More HIV/AIDS cases coming to light in the Philippines
According to this article from Reuters, “the Philippines has a lower incidence of HIV than most of its neighbors despite sharing many of the risks, but health officials warned on Thursday that many new cases were now coming to light.”
It is being suggested that more people disclosing their HIV-positive status because they can actually afford treatment now. According to a Health Ministry official, antiretroviral medications became available for free in the last two years. (This says a lot about the benefits of affordable treatment and drug access: not only are more people getting the medicine they need, health officials are getting a better sense of the actual demographics of the disease, and people are lesss likely to hide their status, which I would think could help reduce transmission rates.)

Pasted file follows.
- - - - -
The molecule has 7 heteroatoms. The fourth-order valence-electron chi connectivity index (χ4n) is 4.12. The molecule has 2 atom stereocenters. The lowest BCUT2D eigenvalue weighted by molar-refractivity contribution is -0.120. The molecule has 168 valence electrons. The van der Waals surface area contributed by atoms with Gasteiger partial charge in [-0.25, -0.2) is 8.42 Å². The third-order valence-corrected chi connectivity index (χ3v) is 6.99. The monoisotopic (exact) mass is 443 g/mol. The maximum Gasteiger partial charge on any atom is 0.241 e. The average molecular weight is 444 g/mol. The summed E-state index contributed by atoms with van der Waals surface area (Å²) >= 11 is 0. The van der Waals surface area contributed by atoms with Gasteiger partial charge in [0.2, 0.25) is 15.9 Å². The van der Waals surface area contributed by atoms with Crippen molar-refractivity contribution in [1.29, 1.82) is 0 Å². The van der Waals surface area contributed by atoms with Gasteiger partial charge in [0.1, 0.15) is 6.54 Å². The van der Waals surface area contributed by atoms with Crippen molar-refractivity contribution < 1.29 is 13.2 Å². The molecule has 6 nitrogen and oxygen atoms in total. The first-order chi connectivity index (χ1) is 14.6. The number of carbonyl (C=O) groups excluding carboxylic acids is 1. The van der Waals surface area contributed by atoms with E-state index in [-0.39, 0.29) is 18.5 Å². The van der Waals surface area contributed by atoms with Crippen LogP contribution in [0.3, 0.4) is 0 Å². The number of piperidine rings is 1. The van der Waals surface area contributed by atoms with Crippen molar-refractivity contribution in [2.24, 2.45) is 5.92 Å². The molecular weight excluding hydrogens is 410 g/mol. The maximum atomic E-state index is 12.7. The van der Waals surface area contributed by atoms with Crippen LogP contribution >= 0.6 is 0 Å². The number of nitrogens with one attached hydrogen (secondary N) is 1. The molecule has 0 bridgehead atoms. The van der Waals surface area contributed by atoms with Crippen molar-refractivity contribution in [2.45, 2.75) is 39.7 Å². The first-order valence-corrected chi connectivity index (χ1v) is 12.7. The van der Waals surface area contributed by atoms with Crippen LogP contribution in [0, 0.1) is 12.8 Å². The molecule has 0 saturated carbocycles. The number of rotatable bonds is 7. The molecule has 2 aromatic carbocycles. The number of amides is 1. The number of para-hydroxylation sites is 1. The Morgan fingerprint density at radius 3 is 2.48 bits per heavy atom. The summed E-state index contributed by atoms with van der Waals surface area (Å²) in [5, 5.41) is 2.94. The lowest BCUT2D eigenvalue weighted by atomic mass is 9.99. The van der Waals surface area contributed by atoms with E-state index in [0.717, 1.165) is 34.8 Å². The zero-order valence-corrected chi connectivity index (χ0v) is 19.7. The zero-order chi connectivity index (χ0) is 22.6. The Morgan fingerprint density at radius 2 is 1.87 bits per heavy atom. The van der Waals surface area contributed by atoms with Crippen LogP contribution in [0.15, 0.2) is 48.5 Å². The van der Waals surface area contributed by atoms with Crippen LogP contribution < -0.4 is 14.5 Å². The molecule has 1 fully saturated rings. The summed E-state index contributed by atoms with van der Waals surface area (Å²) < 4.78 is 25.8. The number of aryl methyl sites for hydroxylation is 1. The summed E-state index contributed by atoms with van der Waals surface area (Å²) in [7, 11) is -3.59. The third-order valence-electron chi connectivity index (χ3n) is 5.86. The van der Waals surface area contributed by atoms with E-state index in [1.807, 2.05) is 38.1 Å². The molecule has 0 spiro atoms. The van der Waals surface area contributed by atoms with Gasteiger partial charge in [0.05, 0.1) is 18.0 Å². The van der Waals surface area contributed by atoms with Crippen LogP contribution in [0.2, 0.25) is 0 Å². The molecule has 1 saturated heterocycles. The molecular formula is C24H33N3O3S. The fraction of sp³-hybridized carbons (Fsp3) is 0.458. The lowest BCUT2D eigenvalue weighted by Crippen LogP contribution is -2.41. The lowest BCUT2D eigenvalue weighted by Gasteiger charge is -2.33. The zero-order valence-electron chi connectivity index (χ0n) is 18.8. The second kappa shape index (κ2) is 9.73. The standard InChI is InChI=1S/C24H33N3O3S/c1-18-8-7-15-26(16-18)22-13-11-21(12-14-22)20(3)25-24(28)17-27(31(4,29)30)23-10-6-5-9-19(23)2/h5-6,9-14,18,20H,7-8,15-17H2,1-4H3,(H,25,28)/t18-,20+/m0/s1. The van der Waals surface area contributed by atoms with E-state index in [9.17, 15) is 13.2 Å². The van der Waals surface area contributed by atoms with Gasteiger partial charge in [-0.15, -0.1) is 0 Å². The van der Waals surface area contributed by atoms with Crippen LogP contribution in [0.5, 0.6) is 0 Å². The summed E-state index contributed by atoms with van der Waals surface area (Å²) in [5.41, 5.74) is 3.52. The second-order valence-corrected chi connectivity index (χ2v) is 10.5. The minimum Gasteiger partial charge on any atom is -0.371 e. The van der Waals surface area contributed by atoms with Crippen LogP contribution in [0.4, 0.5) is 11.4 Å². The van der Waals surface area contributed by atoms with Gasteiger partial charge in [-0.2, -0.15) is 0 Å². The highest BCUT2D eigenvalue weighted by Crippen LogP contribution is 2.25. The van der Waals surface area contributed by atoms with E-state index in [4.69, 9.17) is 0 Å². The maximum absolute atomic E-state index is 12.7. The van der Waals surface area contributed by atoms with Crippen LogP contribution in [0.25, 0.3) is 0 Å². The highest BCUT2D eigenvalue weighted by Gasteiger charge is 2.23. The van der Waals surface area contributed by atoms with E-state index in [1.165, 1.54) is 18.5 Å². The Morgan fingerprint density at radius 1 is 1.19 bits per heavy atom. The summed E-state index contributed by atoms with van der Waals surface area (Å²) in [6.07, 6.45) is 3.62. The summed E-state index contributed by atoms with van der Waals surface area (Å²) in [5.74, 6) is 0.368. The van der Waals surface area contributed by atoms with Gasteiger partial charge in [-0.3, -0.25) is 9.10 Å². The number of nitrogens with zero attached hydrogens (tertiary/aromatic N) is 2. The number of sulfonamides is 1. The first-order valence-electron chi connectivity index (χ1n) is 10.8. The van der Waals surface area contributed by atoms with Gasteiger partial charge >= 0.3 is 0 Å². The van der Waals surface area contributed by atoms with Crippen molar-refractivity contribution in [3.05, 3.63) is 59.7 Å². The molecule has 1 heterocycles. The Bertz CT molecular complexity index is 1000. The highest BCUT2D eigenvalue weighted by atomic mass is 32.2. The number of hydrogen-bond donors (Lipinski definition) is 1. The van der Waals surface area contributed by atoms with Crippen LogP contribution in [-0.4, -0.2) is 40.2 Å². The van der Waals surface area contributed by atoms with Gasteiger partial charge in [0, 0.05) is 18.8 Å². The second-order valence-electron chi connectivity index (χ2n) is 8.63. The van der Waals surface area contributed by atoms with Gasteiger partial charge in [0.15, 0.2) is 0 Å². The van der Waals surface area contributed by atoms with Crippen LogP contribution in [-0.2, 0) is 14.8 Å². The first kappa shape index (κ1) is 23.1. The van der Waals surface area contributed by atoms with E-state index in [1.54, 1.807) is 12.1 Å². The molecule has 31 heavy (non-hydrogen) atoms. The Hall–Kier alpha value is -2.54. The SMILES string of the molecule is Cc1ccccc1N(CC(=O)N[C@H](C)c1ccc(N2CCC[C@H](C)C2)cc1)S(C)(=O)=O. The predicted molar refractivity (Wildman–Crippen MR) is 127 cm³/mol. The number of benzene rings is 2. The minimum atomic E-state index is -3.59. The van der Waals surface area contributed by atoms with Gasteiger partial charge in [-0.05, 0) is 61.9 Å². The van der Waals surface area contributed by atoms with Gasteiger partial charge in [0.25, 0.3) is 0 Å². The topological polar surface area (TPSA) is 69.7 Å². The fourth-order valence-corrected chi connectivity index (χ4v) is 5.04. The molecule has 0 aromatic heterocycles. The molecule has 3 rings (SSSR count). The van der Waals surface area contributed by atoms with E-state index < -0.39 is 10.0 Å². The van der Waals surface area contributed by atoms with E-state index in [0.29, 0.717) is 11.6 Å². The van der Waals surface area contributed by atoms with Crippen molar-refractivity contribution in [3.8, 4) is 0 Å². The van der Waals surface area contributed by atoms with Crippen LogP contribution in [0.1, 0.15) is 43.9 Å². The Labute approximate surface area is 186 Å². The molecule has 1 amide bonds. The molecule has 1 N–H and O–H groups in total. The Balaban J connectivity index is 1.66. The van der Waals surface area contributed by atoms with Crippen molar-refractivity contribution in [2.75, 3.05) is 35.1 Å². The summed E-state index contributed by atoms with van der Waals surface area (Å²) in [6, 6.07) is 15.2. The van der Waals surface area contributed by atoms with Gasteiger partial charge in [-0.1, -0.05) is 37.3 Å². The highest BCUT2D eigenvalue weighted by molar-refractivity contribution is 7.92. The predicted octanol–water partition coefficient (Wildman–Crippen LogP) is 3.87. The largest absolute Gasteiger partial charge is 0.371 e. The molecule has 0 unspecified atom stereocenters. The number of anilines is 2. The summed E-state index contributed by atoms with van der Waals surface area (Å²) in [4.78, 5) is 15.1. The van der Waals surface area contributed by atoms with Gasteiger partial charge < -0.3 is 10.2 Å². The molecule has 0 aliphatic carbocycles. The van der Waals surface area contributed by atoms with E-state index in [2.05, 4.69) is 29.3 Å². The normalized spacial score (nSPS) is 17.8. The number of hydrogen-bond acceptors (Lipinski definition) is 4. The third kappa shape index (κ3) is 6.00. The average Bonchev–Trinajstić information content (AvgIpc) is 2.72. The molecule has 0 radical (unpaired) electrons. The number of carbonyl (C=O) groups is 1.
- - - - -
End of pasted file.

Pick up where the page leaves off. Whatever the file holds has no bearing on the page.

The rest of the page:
Though HIV rates in the Philippinses are turning out to be higher than previously thought, the country’s prevalence rate is still considered low, “meaning that less than 0.1 percent of the population and less than 5.0 percent of people in high-risk groups were infected.” * As the Reuters article points out, this “was despite the low usage of condoms in the Catholic-majority country.” (I’d be curious to know what different groups make of this interesting point.)
According to the article,
“In the Philippines, the low partner exchange, the frequency or the number of male clients (of prostitutes) frequenting other partners, the contributory factor of circumcision, those are some of the conditions that have somehow kept the HIV prevalence low,” said Bai Bagaso, UNAIDS representative for the country.
“But what we’re saying is it does mask the threat because it might not reveal the changes in the way HIV is spreading.”
This has caused Mario Villaverde, an undersecretary in the Department of Health, to describe HIV/AIDS in the Philippines as “hidden and growing.”
* For the sake of comparison, the estimated HIV/AIDS prevalence among adults is estimated at 26.1% in Swaziland, the country with the highest prevalence, 0.6% in the United States, and 0.8% globally — thanks to GlobalHealthFacts.org for those numbers.